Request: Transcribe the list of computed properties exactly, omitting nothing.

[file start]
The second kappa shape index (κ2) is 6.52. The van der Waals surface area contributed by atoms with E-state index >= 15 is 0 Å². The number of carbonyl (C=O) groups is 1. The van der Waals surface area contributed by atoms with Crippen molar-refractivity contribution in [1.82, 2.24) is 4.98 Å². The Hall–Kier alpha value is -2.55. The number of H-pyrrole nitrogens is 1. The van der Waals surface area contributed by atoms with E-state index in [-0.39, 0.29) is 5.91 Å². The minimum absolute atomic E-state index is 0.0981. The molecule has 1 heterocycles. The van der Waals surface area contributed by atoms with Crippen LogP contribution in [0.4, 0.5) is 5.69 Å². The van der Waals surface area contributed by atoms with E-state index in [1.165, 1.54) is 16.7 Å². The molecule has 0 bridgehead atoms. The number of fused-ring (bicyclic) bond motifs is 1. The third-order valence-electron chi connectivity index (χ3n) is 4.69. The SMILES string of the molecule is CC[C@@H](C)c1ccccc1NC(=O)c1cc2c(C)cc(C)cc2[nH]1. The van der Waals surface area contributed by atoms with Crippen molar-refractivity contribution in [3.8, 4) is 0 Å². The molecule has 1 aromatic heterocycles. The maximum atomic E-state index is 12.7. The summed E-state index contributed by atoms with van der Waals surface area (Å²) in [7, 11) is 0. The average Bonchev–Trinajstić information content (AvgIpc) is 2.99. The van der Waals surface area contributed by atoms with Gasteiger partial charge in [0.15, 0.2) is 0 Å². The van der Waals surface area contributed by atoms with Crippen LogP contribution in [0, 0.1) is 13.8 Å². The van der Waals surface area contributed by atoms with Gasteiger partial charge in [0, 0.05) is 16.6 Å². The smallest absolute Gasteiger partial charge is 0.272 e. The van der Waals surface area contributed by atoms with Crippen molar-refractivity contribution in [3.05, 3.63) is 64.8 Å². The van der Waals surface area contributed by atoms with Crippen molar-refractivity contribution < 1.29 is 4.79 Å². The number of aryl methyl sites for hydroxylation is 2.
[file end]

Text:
The second kappa shape index (κ2) is 6.52. The van der Waals surface area contributed by atoms with E-state index >= 15 is 0 Å². The number of carbonyl (C=O) groups is 1. The van der Waals surface area contributed by atoms with Crippen molar-refractivity contribution in [1.82, 2.24) is 4.98 Å². The Hall–Kier alpha value is -2.55. The number of H-pyrrole nitrogens is 1. The van der Waals surface area contributed by atoms with E-state index in [-0.39, 0.29) is 5.91 Å². The minimum absolute atomic E-state index is 0.0981. The molecule has 1 heterocycles. The van der Waals surface area contributed by atoms with Crippen LogP contribution in [0.4, 0.5) is 5.69 Å². The van der Waals surface area contributed by atoms with E-state index in [1.165, 1.54) is 16.7 Å². The molecule has 0 bridgehead atoms. The number of fused-ring (bicyclic) bond motifs is 1. The third-order valence-electron chi connectivity index (χ3n) is 4.69. The SMILES string of the molecule is CC[C@@H](C)c1ccccc1NC(=O)c1cc2c(C)cc(C)cc2[nH]1. The van der Waals surface area contributed by atoms with Crippen molar-refractivity contribution in [3.8, 4) is 0 Å². The molecule has 1 aromatic heterocycles. The maximum atomic E-state index is 12.7. The summed E-state index contributed by atoms with van der Waals surface area (Å²) in [7, 11) is 0. The average Bonchev–Trinajstić information content (AvgIpc) is 2.99. The van der Waals surface area contributed by atoms with Gasteiger partial charge in [0.15, 0.2) is 0 Å². The van der Waals surface area contributed by atoms with Crippen LogP contribution in [0, 0.1) is 13.8 Å². The van der Waals surface area contributed by atoms with Gasteiger partial charge in [0, 0.05) is 16.6 Å². The smallest absolute Gasteiger partial charge is 0.272 e. The van der Waals surface area contributed by atoms with Crippen molar-refractivity contribution in [3.05, 3.63) is 64.8 Å². The van der Waals surface area contributed by atoms with Crippen molar-refractivity contribution < 1.29 is 4.79 Å². The number of aryl methyl sites for hydroxylation is 2.